If you have been arrested on charges of drug possession, you are likely overwhelmed with questions about what it means for your future. Whether your charge involves illegal drugs, prescription medications, or something else, you should have an experienced drug possession attorney to advise you as soon as possible.
When Can a Person Be Charged With Drug Possession?
Virginia law states that any person who possesses a controlled substance without a valid prescription may be charged with drug possession. The specific factors in a drug possession case—including the nature of the charges, possible defenses, potential penalties, and the opportunity for reducing sentencing—depends on:
- The drug’s classification. Virginia law classifies certain drugs and substances according to their medicinal value as well as their potential for addiction and abuse. If you are found with a controlled substance that has medical uses and a low potential for addiction, your penalties will not be as severe as someone found with a highly addictive substance with no medical application.
- The amount of drugs found on your person. There are many differences in the types of drug possession charges allowed under the law. A suspect carrying a small amount of a minimally harmful substance may face a charge of simple possession—that is, possession for personal use. However, the more drugs found on a suspect, the more likely it is that they may be selling illegal drugs and could be charged with possession with intent to distribute.
- The extent of your drug activities. Drug possession charges can lead to further investigation into your existing or intended activities. If a police officer discovers baggies, scales, large quantities of cash, or weapons in a place under your control, you may be charged with possession with the intent to distribute.
- Whether you reported an overdose. In order to encourage lifesaving efforts, Virginia law has created an “affirmative defense” for suspects who seek emergency medical care for themselves or others when a drug- or alcohol-related overdose is in progress. If the suspect calls 911 or otherwise reports an overdose to a firefighter, paramedic, or police officer, they may be protected from certain possession or intoxication offenses.
What Is a Controlled Substance?
Under state law, drugs and chemicals are grouped into specific categories based on their medical use and their potential for abuse. The Virginia Drug Control Act classifies substances into six categories:
- Schedule I. Schedule I drugs have no recognized medical use and a high potential for abuse. Common Schedule I drugs include heroin, LSD, ecstasy, and peyote. A drug or chemical does not have to be listed as a Schedule I substance to be treated as such for criminal prosecution, but only perform or impact the user as a Schedule I substance.
- Schedule II. These drugs have a high potential for abuse and the ability to cause severe psychological or physical dependence. Schedule II drugs can include prescription medications (such as Vicodin, Dilaudid, OxyContin, Adderall, fentanyl, and Ritalin) and also illegal substances such as cocaine and methamphetamines.
- Schedule III. These drugs have a moderate potential for physical and psychological dependence. They include ketamine, anabolic steroids, testosterone, and painkillers containing codeine.
- Schedule IV. These substances carry a lower risk of abuse or dependence and include Xanax, Ativan, Darvocet, Ambien, Valium, and Rohypnol.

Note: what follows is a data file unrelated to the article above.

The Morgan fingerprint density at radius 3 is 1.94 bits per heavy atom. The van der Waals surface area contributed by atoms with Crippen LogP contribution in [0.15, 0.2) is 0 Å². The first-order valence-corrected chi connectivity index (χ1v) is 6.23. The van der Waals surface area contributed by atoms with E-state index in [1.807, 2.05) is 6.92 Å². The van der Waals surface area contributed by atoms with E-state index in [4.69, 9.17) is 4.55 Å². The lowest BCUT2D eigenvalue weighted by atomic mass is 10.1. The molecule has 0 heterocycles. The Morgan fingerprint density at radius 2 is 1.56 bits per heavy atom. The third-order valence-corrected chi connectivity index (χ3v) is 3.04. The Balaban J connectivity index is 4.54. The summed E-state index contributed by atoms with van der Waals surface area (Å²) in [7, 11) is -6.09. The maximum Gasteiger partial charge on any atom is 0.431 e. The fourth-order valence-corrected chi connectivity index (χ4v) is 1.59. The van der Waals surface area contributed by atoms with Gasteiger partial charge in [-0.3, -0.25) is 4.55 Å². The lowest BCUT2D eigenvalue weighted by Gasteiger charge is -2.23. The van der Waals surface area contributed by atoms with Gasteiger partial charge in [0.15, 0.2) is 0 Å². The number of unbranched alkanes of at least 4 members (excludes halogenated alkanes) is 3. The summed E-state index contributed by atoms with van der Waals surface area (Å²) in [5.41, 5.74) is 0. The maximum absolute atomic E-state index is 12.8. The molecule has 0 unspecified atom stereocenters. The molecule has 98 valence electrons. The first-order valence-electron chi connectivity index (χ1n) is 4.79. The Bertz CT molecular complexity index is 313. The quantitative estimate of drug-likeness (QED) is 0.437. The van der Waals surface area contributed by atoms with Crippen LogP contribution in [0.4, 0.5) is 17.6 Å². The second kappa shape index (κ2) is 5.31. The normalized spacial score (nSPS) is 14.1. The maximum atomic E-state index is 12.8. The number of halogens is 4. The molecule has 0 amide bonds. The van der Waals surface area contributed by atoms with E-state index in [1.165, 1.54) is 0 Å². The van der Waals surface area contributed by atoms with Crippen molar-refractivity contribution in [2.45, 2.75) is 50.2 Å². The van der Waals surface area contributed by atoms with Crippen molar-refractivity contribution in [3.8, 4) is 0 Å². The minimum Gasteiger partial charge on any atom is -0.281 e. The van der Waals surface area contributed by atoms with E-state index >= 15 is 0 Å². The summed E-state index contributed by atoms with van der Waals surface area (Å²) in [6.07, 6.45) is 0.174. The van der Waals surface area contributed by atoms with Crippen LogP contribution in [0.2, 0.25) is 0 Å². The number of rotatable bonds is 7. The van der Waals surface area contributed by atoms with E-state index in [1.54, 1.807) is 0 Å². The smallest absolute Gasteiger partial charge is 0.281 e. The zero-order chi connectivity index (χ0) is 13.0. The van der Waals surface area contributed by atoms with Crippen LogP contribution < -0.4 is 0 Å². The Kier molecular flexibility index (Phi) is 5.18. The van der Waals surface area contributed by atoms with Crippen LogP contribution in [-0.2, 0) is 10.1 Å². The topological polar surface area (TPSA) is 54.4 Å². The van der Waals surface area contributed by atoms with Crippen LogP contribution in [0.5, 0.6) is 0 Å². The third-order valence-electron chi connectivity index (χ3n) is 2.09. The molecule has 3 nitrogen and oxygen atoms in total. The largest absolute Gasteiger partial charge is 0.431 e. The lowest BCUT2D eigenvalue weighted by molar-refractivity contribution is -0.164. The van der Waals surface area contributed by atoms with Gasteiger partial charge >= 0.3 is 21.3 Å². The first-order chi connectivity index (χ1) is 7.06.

- Schedule V. Schedule V substances contain limited quantities of certain narcotics but have a low potential for abuse, such as cough syrups with codeine.
- Schedule VI. This schedule was created to address the abuse of certain substances which are not technically drugs but contain chemicals that may be used (or abused) recreationally. The category covers inhalants such as toluene (found in spray paint), nitrous oxide (found in aerosols), and amyl nitrite (poppers).
What Are the Penalties for Drug Possession in Virginia?
The penalties you face depend on the circumstances of your arrest and the severity of the crime. In general, you may face jail, fines, or imprisonment if you are convicted of possession of:
- A Schedule I or Schedule II substance. This is a Class 5 felony charge that carries a sentence of at least 1 year, up to 10 years, in prison and a fine of up to $2,500. In some cases, the court may lower the penalty to up to 12 months in jail, plus penalties and fees.
- A Schedule III substance. This is a Class 1 misdemeanor, carrying a sentence of up to 12 months in jail and a fine of up to $2,500.
- A Schedule IV substance. This Class 2 misdemeanor carries a term of up to 6 months in jail and a fine of up to $1,000.
- A Schedule V substance. This is a Class 3 misdemeanor. If convicted, you may be ordered to pay a fine of up to $500.
- A Schedule VI substance. This Class 4 misdemeanor carries a fine of up to $250.
- Marijuana. If you are found guilty of simple possession, then you are subject to a civil penalty of up to $25.
Let Us Handle Your Drug Possession Defense
Defendants should never attempt to “go it alone” after they are arrested for drug possession, for a few reasons. First, you do not have the same level of experience with the legal system and courts that the prosecutor does, making you ill-equipped to negotiate a deal or provide a strong legal defense. In addition, you may not be aware of the rules that police officers must follow when detaining a suspect or performing a search—rules that could provide grounds to have your case dismissed.
An attorney experienced in trying drug cases is best suited to identify weaknesses in the prosecution’s case, defend you throughout the investigation, and represent you in court if the case goes to trial. Don’t wait for the prosecutor to gather more evidence against you! Call or contact us today to learn your next steps.